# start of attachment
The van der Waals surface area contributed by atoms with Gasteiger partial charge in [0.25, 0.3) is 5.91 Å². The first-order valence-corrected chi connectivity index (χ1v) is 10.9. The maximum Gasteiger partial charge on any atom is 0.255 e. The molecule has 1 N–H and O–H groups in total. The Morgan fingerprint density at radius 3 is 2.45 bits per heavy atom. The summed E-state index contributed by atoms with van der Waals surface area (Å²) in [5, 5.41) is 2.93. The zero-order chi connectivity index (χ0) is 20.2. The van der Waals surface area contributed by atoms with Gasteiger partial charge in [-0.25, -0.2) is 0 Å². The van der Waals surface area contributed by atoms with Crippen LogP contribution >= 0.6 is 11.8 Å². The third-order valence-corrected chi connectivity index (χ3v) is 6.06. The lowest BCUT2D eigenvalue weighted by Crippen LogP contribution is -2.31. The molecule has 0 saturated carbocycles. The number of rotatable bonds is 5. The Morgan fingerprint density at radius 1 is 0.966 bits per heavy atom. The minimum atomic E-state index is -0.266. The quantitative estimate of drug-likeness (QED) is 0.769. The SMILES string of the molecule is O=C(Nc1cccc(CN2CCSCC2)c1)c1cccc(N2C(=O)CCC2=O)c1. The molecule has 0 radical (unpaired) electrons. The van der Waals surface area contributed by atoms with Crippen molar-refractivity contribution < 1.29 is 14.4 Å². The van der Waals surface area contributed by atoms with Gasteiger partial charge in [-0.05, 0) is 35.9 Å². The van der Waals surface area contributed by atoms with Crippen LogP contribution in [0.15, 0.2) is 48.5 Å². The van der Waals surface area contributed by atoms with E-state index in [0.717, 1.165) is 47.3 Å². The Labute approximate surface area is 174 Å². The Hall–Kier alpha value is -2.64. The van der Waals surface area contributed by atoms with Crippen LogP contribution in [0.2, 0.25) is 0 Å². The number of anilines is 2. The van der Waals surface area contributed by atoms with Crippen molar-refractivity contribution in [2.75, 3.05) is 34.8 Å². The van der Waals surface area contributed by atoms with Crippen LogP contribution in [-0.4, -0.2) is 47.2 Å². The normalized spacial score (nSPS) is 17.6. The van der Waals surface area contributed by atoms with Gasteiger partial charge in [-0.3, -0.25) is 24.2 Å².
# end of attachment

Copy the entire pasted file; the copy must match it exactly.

The van der Waals surface area contributed by atoms with Gasteiger partial charge in [0.25, 0.3) is 5.91 Å². The first-order valence-corrected chi connectivity index (χ1v) is 10.9. The maximum Gasteiger partial charge on any atom is 0.255 e. The molecule has 1 N–H and O–H groups in total. The Morgan fingerprint density at radius 3 is 2.45 bits per heavy atom. The summed E-state index contributed by atoms with van der Waals surface area (Å²) in [5, 5.41) is 2.93. The zero-order chi connectivity index (χ0) is 20.2. The van der Waals surface area contributed by atoms with Gasteiger partial charge in [-0.25, -0.2) is 0 Å². The van der Waals surface area contributed by atoms with Crippen LogP contribution >= 0.6 is 11.8 Å². The third-order valence-corrected chi connectivity index (χ3v) is 6.06. The lowest BCUT2D eigenvalue weighted by Crippen LogP contribution is -2.31. The molecule has 0 saturated carbocycles. The number of rotatable bonds is 5. The Morgan fingerprint density at radius 1 is 0.966 bits per heavy atom. The minimum atomic E-state index is -0.266. The quantitative estimate of drug-likeness (QED) is 0.769. The SMILES string of the molecule is O=C(Nc1cccc(CN2CCSCC2)c1)c1cccc(N2C(=O)CCC2=O)c1. The molecule has 0 radical (unpaired) electrons. The van der Waals surface area contributed by atoms with Crippen molar-refractivity contribution < 1.29 is 14.4 Å². The van der Waals surface area contributed by atoms with Gasteiger partial charge in [-0.05, 0) is 35.9 Å². The van der Waals surface area contributed by atoms with Crippen LogP contribution in [0.15, 0.2) is 48.5 Å². The van der Waals surface area contributed by atoms with E-state index in [0.717, 1.165) is 47.3 Å². The Labute approximate surface area is 174 Å². The Hall–Kier alpha value is -2.64. The van der Waals surface area contributed by atoms with Crippen LogP contribution in [0.2, 0.25) is 0 Å². The number of anilines is 2. The van der Waals surface area contributed by atoms with Crippen molar-refractivity contribution in [2.75, 3.05) is 34.8 Å². The van der Waals surface area contributed by atoms with Crippen LogP contribution in [-0.4, -0.2) is 47.2 Å². The normalized spacial score (nSPS) is 17.6. The van der Waals surface area contributed by atoms with Gasteiger partial charge in [-0.3, -0.25) is 24.2 Å².